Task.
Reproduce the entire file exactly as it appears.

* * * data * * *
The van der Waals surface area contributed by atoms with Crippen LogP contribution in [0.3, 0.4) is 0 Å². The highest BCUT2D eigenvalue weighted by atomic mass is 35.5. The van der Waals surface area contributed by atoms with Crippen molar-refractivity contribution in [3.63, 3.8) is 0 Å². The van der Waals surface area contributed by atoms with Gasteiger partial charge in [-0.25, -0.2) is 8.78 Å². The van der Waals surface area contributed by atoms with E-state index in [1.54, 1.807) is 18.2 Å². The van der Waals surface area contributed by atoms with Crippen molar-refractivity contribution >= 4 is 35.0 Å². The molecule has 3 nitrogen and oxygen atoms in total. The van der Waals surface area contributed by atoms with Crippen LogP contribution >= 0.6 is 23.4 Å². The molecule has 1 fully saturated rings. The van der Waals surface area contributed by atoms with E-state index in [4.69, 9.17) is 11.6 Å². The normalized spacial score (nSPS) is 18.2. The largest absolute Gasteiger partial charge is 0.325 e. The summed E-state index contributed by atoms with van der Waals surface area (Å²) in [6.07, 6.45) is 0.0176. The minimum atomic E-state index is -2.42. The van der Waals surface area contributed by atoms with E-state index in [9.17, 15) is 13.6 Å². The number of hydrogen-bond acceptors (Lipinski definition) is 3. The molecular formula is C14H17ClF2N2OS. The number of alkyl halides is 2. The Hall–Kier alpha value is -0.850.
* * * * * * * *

The van der Waals surface area contributed by atoms with Crippen LogP contribution in [0.3, 0.4) is 0 Å². The highest BCUT2D eigenvalue weighted by atomic mass is 35.5. The van der Waals surface area contributed by atoms with Crippen molar-refractivity contribution in [3.63, 3.8) is 0 Å². The van der Waals surface area contributed by atoms with Gasteiger partial charge in [-0.25, -0.2) is 8.78 Å². The van der Waals surface area contributed by atoms with E-state index in [1.54, 1.807) is 18.2 Å². The van der Waals surface area contributed by atoms with Crippen molar-refractivity contribution >= 4 is 35.0 Å². The molecule has 3 nitrogen and oxygen atoms in total. The van der Waals surface area contributed by atoms with Crippen LogP contribution >= 0.6 is 23.4 Å². The molecule has 1 fully saturated rings. The van der Waals surface area contributed by atoms with E-state index in [4.69, 9.17) is 11.6 Å². The normalized spacial score (nSPS) is 18.2. The largest absolute Gasteiger partial charge is 0.325 e. The summed E-state index contributed by atoms with van der Waals surface area (Å²) in [6.07, 6.45) is 0.0176. The minimum atomic E-state index is -2.42. The van der Waals surface area contributed by atoms with E-state index in [9.17, 15) is 13.6 Å². The number of hydrogen-bond acceptors (Lipinski definition) is 3. The molecular formula is C14H17ClF2N2OS. The number of alkyl halides is 2. The Hall–Kier alpha value is -0.850.